Source to this article: The Illustrated Science Magazine : http://illvid.dk/spoerg-os/foeler-fisk-smerte
(PS. in Danish)

March 9, 2010

The 5th international EWF fly fishing fair in Germany

If you want to explore a really colorful world of fly fishing, then put a mark in your calendar from Saturday the 17 th. of April to Sunday the 18 th. of April. - and join the EWF in Fürstenfeld / Germany
It is the biggest fly fishing fair in Europe, and I will of corse be there to "breathe, eat and dream" all aspects of fly fishing from morning to evening - Perfect!! - just what I need after a long cold winter!!

The place where this fantastic event takes place is quit unique, (look at the picture) and everything is fully booked regarding exhibitors, so this will be a superb chance, to catch up on all the new trends in the whole fly fishing business.
Tree days of pure fly fishing dreams - what more can one ask for !!!!! :O)

Air photo of the old German castle where it all takes place - a perfect frame for a fly fishing event like this one.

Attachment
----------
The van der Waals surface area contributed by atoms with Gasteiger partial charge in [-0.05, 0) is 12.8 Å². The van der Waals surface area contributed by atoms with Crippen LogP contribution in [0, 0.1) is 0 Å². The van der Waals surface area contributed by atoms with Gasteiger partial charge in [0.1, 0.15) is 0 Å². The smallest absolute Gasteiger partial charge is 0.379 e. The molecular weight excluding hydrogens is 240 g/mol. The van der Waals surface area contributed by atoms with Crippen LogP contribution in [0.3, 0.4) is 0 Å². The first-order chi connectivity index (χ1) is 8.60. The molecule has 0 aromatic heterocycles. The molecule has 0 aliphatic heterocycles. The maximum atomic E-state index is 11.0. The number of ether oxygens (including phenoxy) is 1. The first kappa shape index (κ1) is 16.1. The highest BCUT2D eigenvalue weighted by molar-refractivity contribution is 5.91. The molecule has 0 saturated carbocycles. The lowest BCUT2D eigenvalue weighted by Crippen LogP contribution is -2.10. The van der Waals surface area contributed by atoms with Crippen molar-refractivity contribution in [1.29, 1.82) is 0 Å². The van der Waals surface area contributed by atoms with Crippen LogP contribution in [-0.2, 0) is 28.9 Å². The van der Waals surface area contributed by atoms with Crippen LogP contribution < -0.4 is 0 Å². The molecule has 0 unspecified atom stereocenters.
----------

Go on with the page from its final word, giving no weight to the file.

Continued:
If you want to learn more about this exciting fly fishing event
then visit this link: http://www.erlebniswelt-fliegenfischen.de/en

Target Corporation don't sell farmed salmons anymore

It is a great morning, a great day - why!!?? - I got a great message in my mailbox, from a good friend Svend, this morning.

The no. 2 US discount retailer Target Corporation have made a fantastic decision.
Target have decided that it is no longer selling fresh, frozen or smoked farmed raised  salmons in it's 1744 stores nationwide!!!! 

Target have pronounced that they have made these changes - "to ensure that its salmon offerings are sourced in a sustainable way that helps to preserve abundance, species health and doesn't harm local habitats." 

Happily there are people out there who stripe to do the right thing, for a change!